Sony drops appeal over UK fine levied for data security hack

Sony is giving up its appeal over a £250,000 fine levied against it by the Information Commissioner's Office (ICO) over a 2011 data breach.

Sony's decision to drop the appeal comes as it prepares to spend millions of pounds in marketing on trying to generate good publicity around its forthcoming new PS4 games console.

The data breach left millions of PlayStation Network customers vulnerable from hackers. The company had vowed to fight the fine, but the ICO says the company has now dropped its appeal.

Sony claims it has done so in order to avoid revealing information on its security procedures, rather than because it now agrees with the decision. After an investigation by the ICO the fine was levied in the UK at the start of this year.

The hack exposed customers' home addresses, email addresses, dates of birth and account passwords. The ICO said customers' payment card details were also at risk from the hack.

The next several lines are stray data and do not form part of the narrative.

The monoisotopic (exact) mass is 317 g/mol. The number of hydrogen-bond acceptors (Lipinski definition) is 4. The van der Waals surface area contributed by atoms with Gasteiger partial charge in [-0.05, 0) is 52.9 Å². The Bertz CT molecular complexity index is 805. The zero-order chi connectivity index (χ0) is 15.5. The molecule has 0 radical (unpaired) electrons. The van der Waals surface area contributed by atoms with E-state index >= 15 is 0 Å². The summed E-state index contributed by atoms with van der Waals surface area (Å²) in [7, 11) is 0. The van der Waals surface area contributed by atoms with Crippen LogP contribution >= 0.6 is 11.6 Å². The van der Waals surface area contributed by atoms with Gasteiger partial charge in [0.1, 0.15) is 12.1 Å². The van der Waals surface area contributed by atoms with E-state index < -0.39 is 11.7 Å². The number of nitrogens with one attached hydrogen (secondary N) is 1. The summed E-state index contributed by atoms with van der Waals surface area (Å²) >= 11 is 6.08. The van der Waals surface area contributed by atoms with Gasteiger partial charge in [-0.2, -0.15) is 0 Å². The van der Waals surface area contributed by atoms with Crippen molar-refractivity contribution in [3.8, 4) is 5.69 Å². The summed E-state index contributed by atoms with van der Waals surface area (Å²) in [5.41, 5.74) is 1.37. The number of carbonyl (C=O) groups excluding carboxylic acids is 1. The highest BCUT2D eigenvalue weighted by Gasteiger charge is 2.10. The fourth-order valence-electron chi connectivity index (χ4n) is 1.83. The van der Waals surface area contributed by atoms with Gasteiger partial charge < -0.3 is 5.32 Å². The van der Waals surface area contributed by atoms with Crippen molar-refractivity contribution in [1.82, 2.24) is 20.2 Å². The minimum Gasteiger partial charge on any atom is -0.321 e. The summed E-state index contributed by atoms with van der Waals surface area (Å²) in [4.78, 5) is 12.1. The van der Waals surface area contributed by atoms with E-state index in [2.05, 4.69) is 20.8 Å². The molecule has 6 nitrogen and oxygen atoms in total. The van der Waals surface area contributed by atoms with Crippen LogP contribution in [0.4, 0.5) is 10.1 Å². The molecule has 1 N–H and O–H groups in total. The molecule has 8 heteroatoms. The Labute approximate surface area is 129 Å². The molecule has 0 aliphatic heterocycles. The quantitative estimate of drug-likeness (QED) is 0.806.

At the time of the fine, ICO's deputy commissioner David Smith said, "Sony, as a leading technology company, should have been better prepared. It is a company that trades on its technical expertise, and there's no doubt in my mind that they had access to both the technical knowledge and the resources to keep this information safe."

After being fined, Sony said that it would appeal as the breach that exposed the customer data resulted from a "focused and determined criminal attack".

After dropping the appeal Sony said, "After careful consideration we are withdrawing our appeal. This decision reflects our commitment to protect the confidentiality of our network security from disclosures in the course of the proceedings. We continue to disagree with the decision on the merits of the case."

An ICO spokesperson said, "We welcome Sony Computer Entertainment Europe Limited’s decision not to appeal our penalty notice following a serious breach of the Data Protection Act."